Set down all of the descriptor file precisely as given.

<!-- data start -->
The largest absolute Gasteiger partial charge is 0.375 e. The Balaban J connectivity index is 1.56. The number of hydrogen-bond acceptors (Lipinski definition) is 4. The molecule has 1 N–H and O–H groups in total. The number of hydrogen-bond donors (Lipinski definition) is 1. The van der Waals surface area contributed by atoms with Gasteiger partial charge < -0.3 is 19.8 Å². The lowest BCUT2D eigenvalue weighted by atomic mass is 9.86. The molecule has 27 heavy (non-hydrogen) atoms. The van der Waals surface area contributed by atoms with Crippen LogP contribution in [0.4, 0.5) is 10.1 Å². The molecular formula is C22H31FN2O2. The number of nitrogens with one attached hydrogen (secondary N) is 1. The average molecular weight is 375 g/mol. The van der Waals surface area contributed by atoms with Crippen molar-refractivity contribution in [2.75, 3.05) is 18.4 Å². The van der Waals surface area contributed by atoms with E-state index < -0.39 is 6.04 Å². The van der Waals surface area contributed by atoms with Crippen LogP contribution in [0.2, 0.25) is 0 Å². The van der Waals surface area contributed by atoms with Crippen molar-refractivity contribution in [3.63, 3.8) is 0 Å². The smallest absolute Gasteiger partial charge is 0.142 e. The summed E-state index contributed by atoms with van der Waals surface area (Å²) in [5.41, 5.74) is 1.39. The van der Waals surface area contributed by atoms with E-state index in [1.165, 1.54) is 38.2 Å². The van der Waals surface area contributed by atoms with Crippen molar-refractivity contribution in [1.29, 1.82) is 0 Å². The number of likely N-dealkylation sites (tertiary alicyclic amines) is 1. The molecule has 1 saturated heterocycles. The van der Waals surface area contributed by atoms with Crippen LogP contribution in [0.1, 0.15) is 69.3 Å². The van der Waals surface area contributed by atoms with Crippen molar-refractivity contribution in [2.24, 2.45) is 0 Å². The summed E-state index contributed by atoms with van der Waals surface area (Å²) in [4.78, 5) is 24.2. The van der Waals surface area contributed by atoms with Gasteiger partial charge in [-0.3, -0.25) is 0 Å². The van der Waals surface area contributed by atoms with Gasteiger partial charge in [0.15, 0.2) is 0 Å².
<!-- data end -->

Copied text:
The largest absolute Gasteiger partial charge is 0.375 e. The Balaban J connectivity index is 1.56. The number of hydrogen-bond acceptors (Lipinski definition) is 4. The molecule has 1 N–H and O–H groups in total. The number of hydrogen-bond donors (Lipinski definition) is 1. The van der Waals surface area contributed by atoms with Gasteiger partial charge < -0.3 is 19.8 Å². The lowest BCUT2D eigenvalue weighted by atomic mass is 9.86. The molecule has 27 heavy (non-hydrogen) atoms. The van der Waals surface area contributed by atoms with Crippen LogP contribution in [0.4, 0.5) is 10.1 Å². The molecular formula is C22H31FN2O2. The number of nitrogens with one attached hydrogen (secondary N) is 1. The average molecular weight is 375 g/mol. The van der Waals surface area contributed by atoms with Crippen molar-refractivity contribution in [2.75, 3.05) is 18.4 Å². The van der Waals surface area contributed by atoms with E-state index < -0.39 is 6.04 Å². The van der Waals surface area contributed by atoms with Crippen LogP contribution in [0.2, 0.25) is 0 Å². The van der Waals surface area contributed by atoms with Crippen molar-refractivity contribution in [3.63, 3.8) is 0 Å². The smallest absolute Gasteiger partial charge is 0.142 e. The summed E-state index contributed by atoms with van der Waals surface area (Å²) in [5.41, 5.74) is 1.39. The van der Waals surface area contributed by atoms with E-state index in [1.165, 1.54) is 38.2 Å². The van der Waals surface area contributed by atoms with Crippen molar-refractivity contribution in [1.29, 1.82) is 0 Å². The number of likely N-dealkylation sites (tertiary alicyclic amines) is 1. The molecule has 1 saturated heterocycles. The van der Waals surface area contributed by atoms with Crippen LogP contribution in [0.1, 0.15) is 69.3 Å². The van der Waals surface area contributed by atoms with Crippen molar-refractivity contribution in [2.24, 2.45) is 0 Å². The summed E-state index contributed by atoms with van der Waals surface area (Å²) in [4.78, 5) is 24.2. The van der Waals surface area contributed by atoms with Gasteiger partial charge in [-0.3, -0.25) is 0 Å². The van der Waals surface area contributed by atoms with Gasteiger partial charge in [0.15, 0.2) is 0 Å².